Editorials

  • Safe state

    Congratulations to all those who were victorious in this week’s elections. Maine and its communities need nonpartisan leadership to address the challenges ahead. Topping the list are health care, energy options and an improved business climate, among other contenders. Down low on the list, fortunately, are the safety and security of our communities. For the

  • Scientific data trumps educated guesses

    As reported in the Oct. 25 American, a “study” issued by the National Oceanic and Atmospheric Administration in advance of a major regulatory conference singled out stronger ropes used by Maine lobstermen as a prime suspect in whale entanglement. The study saw the fatal entanglements in the stronger lines as an unintended consequence of regulations

  • A question with an answer

    Question 4 on the Nov. 6 ballot would provide $49 million for the University of Maine System, sharing the wealth among all seven of the state’s universities. In Hancock County, the bond would fund a Bachelor of Science in nursing degree program offered through the Mill Mall site of the University of Maine at Augusta.

  • Good sports

    Maine sports fans have enjoyed multiple years of title success. At this joyous moment, the Red Sox come to mind. Nor do the Patriots disappoint. But we must not overlook our own Hancock County athletes. These are boys and girls putting everything they’ve got into every game, every play. And, as many local fans recently

  • Mud season

    Politics has long been a contentious activity in America and every other democracy. That’s the way it’s supposed to be. Opposing sides, fervent in their desire for victory, pitch their stances, visions and aspirations to the electorate. They talk about their beliefs and experience. But these days, the candidates do not so much address their

  • Energy impacts, near and far

    Just over a week ago, a large explosion and fire at the Irving Oil Co. refinery in St. John, New Brunswick, sent ripples throughout the energy industry. Processing over 300,000 barrels of crude oil a day into refined energy products (heating oil, gasoline, diesel fuels and jet fuel), the Irving refinery is Canada’s largest. It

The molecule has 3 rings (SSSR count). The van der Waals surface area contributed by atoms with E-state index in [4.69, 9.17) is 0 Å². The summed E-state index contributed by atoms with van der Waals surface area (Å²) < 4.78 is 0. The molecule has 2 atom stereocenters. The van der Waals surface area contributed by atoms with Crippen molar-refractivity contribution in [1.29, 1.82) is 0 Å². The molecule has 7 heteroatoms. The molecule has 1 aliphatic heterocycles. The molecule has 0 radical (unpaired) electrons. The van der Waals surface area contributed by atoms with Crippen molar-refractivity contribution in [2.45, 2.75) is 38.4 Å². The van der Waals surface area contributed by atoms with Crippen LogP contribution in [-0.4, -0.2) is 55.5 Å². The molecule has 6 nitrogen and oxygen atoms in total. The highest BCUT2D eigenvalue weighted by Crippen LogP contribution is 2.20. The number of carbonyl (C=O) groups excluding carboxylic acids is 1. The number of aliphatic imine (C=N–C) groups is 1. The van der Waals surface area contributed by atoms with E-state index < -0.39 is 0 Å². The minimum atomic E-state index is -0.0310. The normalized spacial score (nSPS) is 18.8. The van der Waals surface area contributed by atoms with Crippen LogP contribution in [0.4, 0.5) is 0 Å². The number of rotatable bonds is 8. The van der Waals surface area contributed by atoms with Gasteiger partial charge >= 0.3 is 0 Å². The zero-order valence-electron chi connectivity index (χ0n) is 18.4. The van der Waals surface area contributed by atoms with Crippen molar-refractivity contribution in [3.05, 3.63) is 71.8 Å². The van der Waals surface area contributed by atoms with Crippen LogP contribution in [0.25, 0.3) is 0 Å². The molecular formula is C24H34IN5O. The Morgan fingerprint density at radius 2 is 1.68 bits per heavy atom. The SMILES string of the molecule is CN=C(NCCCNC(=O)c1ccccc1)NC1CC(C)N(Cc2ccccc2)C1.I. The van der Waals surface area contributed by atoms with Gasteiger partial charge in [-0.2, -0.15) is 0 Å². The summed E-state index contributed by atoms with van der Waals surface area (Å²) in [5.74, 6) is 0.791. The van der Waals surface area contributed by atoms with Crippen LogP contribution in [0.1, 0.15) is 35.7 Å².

• Problems with Question 1

    Question 1 on the Nov. 6 ballot is a citizen-initiated referendum. Like so many recent citizen-initiated referenda, it does not stand up to scrutiny. Promoted by the Maine People’s Alliance, the initiative would impose a new a tax on higher incomes in Maine to fund in-home health care services for the elderly and disabled. It

  • What’s better than a pound of cure?

    There’s lots of hand-wringing these days about our recycling options drying up. It’s been like watching a car crash in slow motion: one town after another cautions its residents that they need not bother separating glass from paper, plastics from cloth, wood from coffee grounds. These days, most of it’s going down in the ground

  • Looking for fairness in school aid distribution

    Maine’s school funding formula, though inherently flawed, is generally regarded as the best method for determining equitable distribution of state support. The method uses property valuation to determine a community’s wealth. Fair enough, one might say. The higher the valuation, the reasoning goes, the better the likelihood that a community can fund education through local

  • Giving honor where honor is due

    It’s easy and sometimes inviting to dismiss an earnest, idealistic proposition as just another tiresome effort at political correctness. But just because something may be politically correct, it doesn’t mean it’s incorrect. Exhibit A: Spencer Patterson King’s two presentations to the Ellsworth City Council asking the councilors to adopt Indigenous Peoples’ Day in lieu of